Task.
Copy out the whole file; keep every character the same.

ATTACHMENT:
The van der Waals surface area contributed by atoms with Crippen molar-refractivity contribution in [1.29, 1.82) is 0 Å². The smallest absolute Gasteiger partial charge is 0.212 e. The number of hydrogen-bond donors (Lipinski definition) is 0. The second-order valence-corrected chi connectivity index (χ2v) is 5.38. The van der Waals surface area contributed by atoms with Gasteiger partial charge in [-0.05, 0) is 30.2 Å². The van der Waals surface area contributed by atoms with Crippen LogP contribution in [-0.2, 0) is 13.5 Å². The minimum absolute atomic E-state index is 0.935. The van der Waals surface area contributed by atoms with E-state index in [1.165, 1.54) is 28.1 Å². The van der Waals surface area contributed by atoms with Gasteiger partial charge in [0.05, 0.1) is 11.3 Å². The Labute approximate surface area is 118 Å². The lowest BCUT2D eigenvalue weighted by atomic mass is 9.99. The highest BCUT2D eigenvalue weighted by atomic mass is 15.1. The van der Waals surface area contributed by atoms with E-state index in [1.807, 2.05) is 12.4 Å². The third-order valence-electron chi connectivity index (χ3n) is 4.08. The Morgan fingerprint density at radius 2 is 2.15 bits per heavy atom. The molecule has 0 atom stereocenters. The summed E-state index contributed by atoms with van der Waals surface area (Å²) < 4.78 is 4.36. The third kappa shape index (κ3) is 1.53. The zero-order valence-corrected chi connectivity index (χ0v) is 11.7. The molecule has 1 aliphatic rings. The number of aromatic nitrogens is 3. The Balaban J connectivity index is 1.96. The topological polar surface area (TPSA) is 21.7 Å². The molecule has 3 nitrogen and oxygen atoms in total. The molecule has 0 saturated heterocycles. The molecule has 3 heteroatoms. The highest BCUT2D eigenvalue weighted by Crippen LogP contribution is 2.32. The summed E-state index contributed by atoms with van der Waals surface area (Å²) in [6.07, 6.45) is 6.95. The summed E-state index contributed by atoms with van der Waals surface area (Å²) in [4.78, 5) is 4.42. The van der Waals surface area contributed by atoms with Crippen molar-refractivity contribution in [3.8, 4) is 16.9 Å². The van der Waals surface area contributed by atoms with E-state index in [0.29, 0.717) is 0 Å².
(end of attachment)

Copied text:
The van der Waals surface area contributed by atoms with Crippen molar-refractivity contribution in [1.29, 1.82) is 0 Å². The smallest absolute Gasteiger partial charge is 0.212 e. The number of hydrogen-bond donors (Lipinski definition) is 0. The second-order valence-corrected chi connectivity index (χ2v) is 5.38. The van der Waals surface area contributed by atoms with Gasteiger partial charge in [-0.05, 0) is 30.2 Å². The van der Waals surface area contributed by atoms with Crippen LogP contribution in [-0.2, 0) is 13.5 Å². The minimum absolute atomic E-state index is 0.935. The van der Waals surface area contributed by atoms with E-state index in [1.165, 1.54) is 28.1 Å². The van der Waals surface area contributed by atoms with Gasteiger partial charge in [0.05, 0.1) is 11.3 Å². The Labute approximate surface area is 118 Å². The lowest BCUT2D eigenvalue weighted by atomic mass is 9.99. The highest BCUT2D eigenvalue weighted by atomic mass is 15.1. The van der Waals surface area contributed by atoms with E-state index in [1.807, 2.05) is 12.4 Å². The third-order valence-electron chi connectivity index (χ3n) is 4.08. The Morgan fingerprint density at radius 2 is 2.15 bits per heavy atom. The molecule has 0 atom stereocenters. The summed E-state index contributed by atoms with van der Waals surface area (Å²) < 4.78 is 4.36. The third kappa shape index (κ3) is 1.53. The zero-order valence-corrected chi connectivity index (χ0v) is 11.7. The molecule has 1 aliphatic rings. The number of aromatic nitrogens is 3. The Balaban J connectivity index is 1.96. The topological polar surface area (TPSA) is 21.7 Å². The molecule has 3 nitrogen and oxygen atoms in total. The molecule has 0 saturated heterocycles. The molecule has 3 heteroatoms. The highest BCUT2D eigenvalue weighted by Crippen LogP contribution is 2.32. The summed E-state index contributed by atoms with van der Waals surface area (Å²) in [6.07, 6.45) is 6.95. The summed E-state index contributed by atoms with van der Waals surface area (Å²) in [4.78, 5) is 4.42. The van der Waals surface area contributed by atoms with Crippen molar-refractivity contribution in [3.8, 4) is 16.9 Å². The van der Waals surface area contributed by atoms with E-state index in [0.29, 0.717) is 0 Å².